Sometimes we resist stepping outside the walls of our homes or our social circles in order to bless another person, yet Jesus left heaven, not for His good, but for ours. Perhaps that does not impact you the way it has touched me this morning. I am slack-jawed at the sacrifice Jesus made in the leaving….a sacrifice that was for me.
As we begin this Advent journey I want to encourage you to be intentional in your preparation for the celebration of Christ’s birth. Allow your heart to fully engage with all that Advent and Christmas mean. To help you do so, I highly recommend Kris Camealy’s Advent devotion book, Come, Lord Jesus for your pondering pleasure. Here is a link to it on Amazon.
NOTE: This post contains affiliate links.
My heart is so full this Christmas because of the love and grace of Jesus. The Giver became the Gift, and because of that, I am rich in His love and care. I am also rich because of your presence in this community. Thank you for reading, commenting, and sharing. I am blessed each time one of you reaches out, either through a comment or an email.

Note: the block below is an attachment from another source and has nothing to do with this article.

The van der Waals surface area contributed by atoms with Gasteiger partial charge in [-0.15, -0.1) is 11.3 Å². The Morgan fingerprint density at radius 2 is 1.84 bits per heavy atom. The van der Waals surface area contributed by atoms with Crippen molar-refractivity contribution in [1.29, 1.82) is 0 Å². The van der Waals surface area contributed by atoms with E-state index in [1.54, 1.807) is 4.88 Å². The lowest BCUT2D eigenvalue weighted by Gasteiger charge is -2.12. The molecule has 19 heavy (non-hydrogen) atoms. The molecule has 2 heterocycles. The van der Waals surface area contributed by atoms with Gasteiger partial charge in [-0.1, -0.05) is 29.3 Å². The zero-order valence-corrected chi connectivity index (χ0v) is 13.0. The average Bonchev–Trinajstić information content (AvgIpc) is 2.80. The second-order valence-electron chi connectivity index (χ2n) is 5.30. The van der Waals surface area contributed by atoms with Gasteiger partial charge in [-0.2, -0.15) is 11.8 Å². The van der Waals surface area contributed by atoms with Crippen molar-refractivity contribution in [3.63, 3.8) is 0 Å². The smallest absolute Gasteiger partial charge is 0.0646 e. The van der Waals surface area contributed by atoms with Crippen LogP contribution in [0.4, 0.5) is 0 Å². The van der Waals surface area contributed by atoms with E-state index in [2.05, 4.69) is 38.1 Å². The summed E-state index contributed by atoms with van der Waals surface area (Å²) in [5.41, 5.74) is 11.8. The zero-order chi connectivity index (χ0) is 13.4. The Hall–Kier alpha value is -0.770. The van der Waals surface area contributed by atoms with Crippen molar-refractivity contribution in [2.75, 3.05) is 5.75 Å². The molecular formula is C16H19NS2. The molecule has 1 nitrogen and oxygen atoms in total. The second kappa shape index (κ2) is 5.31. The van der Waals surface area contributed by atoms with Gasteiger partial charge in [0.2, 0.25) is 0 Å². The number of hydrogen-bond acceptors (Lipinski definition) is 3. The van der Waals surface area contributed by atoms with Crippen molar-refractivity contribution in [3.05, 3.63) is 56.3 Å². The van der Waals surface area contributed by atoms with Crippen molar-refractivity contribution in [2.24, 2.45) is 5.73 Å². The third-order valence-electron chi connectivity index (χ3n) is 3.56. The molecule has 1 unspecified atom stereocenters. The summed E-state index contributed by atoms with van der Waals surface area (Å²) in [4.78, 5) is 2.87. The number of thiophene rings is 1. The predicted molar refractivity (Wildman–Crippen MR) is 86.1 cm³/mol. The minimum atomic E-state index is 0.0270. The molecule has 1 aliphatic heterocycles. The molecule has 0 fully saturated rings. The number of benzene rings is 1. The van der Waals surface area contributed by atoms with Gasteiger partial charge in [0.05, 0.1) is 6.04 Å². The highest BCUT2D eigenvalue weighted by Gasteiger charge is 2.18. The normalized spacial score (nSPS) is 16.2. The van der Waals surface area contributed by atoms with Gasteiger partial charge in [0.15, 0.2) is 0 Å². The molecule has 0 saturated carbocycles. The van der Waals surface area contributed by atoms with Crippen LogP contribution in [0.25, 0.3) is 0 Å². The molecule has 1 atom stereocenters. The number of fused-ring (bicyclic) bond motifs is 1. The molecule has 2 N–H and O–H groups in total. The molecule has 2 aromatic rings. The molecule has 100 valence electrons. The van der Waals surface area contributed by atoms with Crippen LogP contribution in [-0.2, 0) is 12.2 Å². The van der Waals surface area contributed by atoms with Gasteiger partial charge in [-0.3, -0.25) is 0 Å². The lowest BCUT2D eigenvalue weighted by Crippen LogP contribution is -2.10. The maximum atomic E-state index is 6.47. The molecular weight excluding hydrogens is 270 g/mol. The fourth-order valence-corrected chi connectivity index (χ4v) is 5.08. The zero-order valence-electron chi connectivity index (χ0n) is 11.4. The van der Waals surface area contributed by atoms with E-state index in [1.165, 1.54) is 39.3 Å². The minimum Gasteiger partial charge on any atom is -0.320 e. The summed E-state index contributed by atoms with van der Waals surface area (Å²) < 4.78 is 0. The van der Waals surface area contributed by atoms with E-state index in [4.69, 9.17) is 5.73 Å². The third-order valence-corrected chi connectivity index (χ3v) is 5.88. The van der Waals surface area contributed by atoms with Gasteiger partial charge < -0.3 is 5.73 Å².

Merry Christmas from my family to you and yours. I pray you are profoundly aware of Jesus and His love for you this Christmas season and beyond.
Captured by His Grace,
Welcome back to our visit with some of the supporting cast of the Christmas story. Thus far we have considered Caesar Augustus and the Inn Keeper who turned Joseph and Mary away. Today we visit with the shepherds who were the startled recipients of the angelic announcement that the Messiah had been born. Join me for our time with these men.